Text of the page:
How to proceed for calculating the multiplicative inverse of number when M is not prime.
Eg. if M= 7 the MMI of 4 is 2 as

( 4 * 2 ) %7 ==1

,
if M=11, the MMI of 7 is 8 as

( 7 * 8 )%11 ==1

,
if M=13, the MMI of 7 is 2 as

( 7 * 2 ) % 13==1

.
When M and the other number are co-prime,only then it can be calculated as above.
Is there a way to do it when they are not co-prime?
How to solve such problems?
Thanks!

The modular multiplicative inverse of an integer x modulo m is (x^(ETF(m)-1))%m where ETF is Eulerâ€™s Totient Function. But multiplicative inverse of x mudulo m exists only if x and m are coprime.

Thank you @acodebreaker2 and @anikaitshivam for your answers .So,inference can be drawn that,multiplicative inverse of a modulo b exists if and only if a and b are co-prime.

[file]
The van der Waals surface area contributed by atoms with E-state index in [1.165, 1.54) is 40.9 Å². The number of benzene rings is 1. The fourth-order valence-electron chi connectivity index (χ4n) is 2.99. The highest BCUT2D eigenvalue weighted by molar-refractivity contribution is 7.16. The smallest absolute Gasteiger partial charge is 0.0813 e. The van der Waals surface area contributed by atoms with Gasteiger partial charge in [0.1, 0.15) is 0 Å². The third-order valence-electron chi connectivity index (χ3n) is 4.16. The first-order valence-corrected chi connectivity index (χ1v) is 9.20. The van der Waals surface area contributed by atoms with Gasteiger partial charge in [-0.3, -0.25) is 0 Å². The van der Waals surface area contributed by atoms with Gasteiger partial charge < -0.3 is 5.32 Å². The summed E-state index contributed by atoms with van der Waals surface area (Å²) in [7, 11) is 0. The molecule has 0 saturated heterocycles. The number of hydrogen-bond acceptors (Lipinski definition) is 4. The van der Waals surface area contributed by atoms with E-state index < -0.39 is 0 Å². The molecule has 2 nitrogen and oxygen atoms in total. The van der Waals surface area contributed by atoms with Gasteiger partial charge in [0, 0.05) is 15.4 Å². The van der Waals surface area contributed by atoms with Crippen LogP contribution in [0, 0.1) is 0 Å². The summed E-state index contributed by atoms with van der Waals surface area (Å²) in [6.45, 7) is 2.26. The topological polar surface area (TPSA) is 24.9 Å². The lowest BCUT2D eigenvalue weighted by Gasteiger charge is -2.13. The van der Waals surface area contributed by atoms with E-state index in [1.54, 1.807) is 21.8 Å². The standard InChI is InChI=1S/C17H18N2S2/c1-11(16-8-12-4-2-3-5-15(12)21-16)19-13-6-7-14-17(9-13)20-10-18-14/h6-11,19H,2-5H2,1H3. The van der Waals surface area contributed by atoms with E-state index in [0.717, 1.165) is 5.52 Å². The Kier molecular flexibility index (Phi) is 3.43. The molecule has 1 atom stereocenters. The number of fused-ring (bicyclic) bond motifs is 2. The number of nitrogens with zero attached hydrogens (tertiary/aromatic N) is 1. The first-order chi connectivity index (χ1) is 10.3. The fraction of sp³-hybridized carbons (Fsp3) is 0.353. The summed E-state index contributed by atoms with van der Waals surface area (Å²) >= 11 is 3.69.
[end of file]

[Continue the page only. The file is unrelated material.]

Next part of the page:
Eulerâ€™s totient function can be used to find modular multiplicative inverse. Is there any other way out,a simple one?
Its somewhat complicated.How to go for following:-

int a,b,m=1000;
int c=(a/b)%m;

In case of division,normal modulo properties are not applied.
**NOTE:**m is not a prime.

@aaha97
Yeah,m talking about modulo arithmetic,but for division.For eg:- (a/b)%c.This can be easily evaluated as (a*(MMI of b)%c)%c,when b and c are co-prime.What if they arenâ€™t co-prime?